At least 180 coronavirus infections in three states have been traced to an Illinois church camp for teenagers and an affiliated men’s conference that did not require attendees to be vaccinated or tested for the virus, according to an investigation published on Tuesday by the Centers for Disease Control and Prevention.
There have been no deaths linked to the outbreak, but five of those infected required hospitalization, according to the C.D.C., which noted that all of those hospitalized were unvaccinated. Roughly 1,000 people in four states were ultimately exposed to the virus by people who attended the two events, which took place in mid-June.
The report, which expands on an earlier investigation by the Illinois Department of Public Health, highlights the perils of ignoring established safety guidelines for summer camps, business meetings and religious gatherings during a pandemic that continues to pummel the United States.
And with the Delta variant causing significant spikes in infections across many states, some public health officials have expressed concerns about large Labor Day gatherings that do not include masks, or gate-keeping measures for admission, like testing or proof of vaccination.
In the report, more than 120 of those infected were camp and conference attendees, and most of the others were members of their immediate households, researchers said. Twenty-nine of the 180 people infected were fully vaccinated against Covid-19, which is also known among epidemiologists as SARS-CoV-2.
“This investigation underscores the impact of secondary SARS-CoV-2 transmission during large events such as camps and conferences when Covid-19 prevention strategies, including vaccination, masking, physical distancing, and screening testing, are not implemented,” the C.D.C.’s report said.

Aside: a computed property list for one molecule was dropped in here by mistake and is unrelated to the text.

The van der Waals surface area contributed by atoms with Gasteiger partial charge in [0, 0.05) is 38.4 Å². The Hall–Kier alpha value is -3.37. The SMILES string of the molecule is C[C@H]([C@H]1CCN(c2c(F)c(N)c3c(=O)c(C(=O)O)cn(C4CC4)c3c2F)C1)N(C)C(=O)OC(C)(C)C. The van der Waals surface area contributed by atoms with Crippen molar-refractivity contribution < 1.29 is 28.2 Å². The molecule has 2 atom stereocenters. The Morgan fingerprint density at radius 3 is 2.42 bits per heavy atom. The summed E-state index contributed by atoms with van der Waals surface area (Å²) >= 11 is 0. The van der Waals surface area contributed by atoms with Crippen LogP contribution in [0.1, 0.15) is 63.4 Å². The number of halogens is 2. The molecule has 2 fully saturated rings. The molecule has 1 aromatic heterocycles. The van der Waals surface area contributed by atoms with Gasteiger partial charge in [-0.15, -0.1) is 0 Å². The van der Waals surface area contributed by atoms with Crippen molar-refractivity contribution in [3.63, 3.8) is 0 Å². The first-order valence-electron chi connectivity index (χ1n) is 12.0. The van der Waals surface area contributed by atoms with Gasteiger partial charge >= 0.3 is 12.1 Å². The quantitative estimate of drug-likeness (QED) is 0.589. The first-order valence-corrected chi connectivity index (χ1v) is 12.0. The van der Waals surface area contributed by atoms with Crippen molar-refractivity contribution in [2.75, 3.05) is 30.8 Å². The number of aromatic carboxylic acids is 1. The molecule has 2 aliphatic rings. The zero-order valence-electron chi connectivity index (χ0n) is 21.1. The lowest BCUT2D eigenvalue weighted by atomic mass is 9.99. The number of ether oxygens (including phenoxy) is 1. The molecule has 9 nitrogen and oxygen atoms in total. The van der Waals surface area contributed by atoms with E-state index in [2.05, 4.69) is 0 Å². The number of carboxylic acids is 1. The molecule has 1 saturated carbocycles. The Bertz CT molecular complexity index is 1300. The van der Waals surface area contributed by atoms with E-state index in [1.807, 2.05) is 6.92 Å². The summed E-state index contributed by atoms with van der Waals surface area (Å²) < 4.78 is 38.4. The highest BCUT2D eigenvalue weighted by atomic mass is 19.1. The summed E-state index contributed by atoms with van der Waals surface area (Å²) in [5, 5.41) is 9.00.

Although coronavirus infections have affected youth camps across the country, those that have embraced testing and masks for attendees — and contact tracing and isolation for the infected — have fared much better than those that have taken a more laissez-faire approach, according to a number of studies.
Sarah Patrick, the acting epidemiologist for the state of Illinois, said the outbreak illustrated the role that children can play in transmission of the virus — and the importance of ensuring they are included in efforts to curb its spread.
“We’ve learned that kids, who some had thought might not be able to easily spread disease between each other, can actually be the fire starter that increases transmission beyond their immediate contacts and into the community,” she said.
The Crossing, a nondenominational Christian group that organized the five-day youth camp and a two-day men’s conference, did not ask participants to be vaccinated or tested, nor did it not require mask wearing during the gatherings.
The “What to Bring” page of camp’s website includes water shoes, sleeping bags and the Bible, but makes no mention of masks. Campers were between 14 and 18 years old, making them eligible for the vaccines.
The phone number listed on the website for Crossing Camp was disconnected on Tuesday. Email and voice mail messages left by a reporter seeking comment at the church’s main office in Quincy, Ill., were not immediately returned.